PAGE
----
Digital dermatoscopy offers new and better opportunities to dynamically inspect the observed lesions and to avoid the subjectivity of the dermatoscopic analysis when saving the images in an electronic device and storing them in a database.

The digital dermatoscope turns out to be the most useful diagnostic method for patients who have many pigmented nevi (moles).

With this objective in mind, a special program is applied to each person to map the skin of the nevi that must be followed every 6 months.

Dermoscopic strategies

The dermatoscopic diagnosis of melanoma can be made following one of several strategies.

First, physicians can choose from many established analytical diagnostic algorithms, such as the ABCD (Asymmetry, Borders, Colors, Differential Structural Components or Dermatoscopic Structure) rule.

Or the CASH algorithm (Colors: few versus many, Architecture: order against disorder, Symmetry against asymmetry, Homogeneity against heterogeneity), to distinguish malignant lesions from benign pigmented ones.

With the algorithm approach, a calculation is made based on the number of specific melanoma structures present, if a certain threshold is reached, a biopsy is recommended.

The second option is based on the concept of the “ugly duckling”, whereby a lesion that stands out from the surrounding lesions, even if it seems banal, should raise suspicions.

A third option is to use the sign “beauty and the beast”, the dermoscopic pattern of the lesion is compared with nine typical recurrent benign patterns, and if it deviates from any of these patterns, a biopsy is suggested.

Advantages of digital dermatoscopy

The advent of digital dermatoscopy has allowed physicians to evaluate dermatoscopic changes in lesions in a manner similar to how doctors routinely follow clinical changes.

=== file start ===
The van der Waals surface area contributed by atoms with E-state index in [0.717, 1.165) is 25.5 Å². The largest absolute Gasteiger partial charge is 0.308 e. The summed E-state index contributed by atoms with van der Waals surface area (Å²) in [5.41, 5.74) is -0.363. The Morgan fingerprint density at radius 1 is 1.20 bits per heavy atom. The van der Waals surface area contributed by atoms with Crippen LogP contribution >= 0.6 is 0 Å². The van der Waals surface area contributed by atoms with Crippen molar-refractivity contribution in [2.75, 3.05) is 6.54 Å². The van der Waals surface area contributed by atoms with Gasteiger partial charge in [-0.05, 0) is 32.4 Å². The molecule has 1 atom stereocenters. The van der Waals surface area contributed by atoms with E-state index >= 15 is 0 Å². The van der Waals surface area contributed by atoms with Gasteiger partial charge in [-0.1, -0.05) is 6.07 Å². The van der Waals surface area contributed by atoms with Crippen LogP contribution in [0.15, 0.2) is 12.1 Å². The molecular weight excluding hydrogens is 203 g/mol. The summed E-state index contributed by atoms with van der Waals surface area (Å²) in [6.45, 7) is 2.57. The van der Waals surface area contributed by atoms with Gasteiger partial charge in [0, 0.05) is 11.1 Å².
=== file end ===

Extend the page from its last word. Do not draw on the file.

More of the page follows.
This involves capturing a dermoscopic image at the beginning of the study and comparing it with an image captured during a follow-up appointment.

This technique has been used in two situations:

First, it has been used in cases in which an injury may appear suspicious in dermatoscopy but does not meet diagnostic criteria in any of the algorithms or strategies described above.

The approach to the management of these lesions, called “short-term mole monitoring”, was proposed by Menzies.

Secondly, digital monitoring of dermatoscopy has been used in patients with multiple clinically atypical moles, who have a high risk of melanoma.

The concept of long-term dermatoscopic monitoring was introduced by Kittler.

The goal of both short-term and long-term monitoring is to decrease unnecessary biopsies as much as possible.

It allows the objective detection of any change in the size, color, edges and structures of moles.

It leads to an opportune and easy screening for the prevention of skin cancer by detecting the suspicious lesion and eliminating it at the earliest stage.

With digital dermatoscopy, the visualization of structures within the epidermis and the papillary dermis that are normally invisible to the naked eye is allowed.

The particular dermoscopic structures are suggestive of melanoma; some of these include an atypical network, veins, irregular spots and globules, pupa-like structures, irregular spots and blue-white structures.

Multiple studies have supported the use of this device in the treatment of patients with pigmented lesions.

Digital dermatoscopy increases the accuracy in the diagnosis of melanoma by 49 percent compared to the naked eye examination.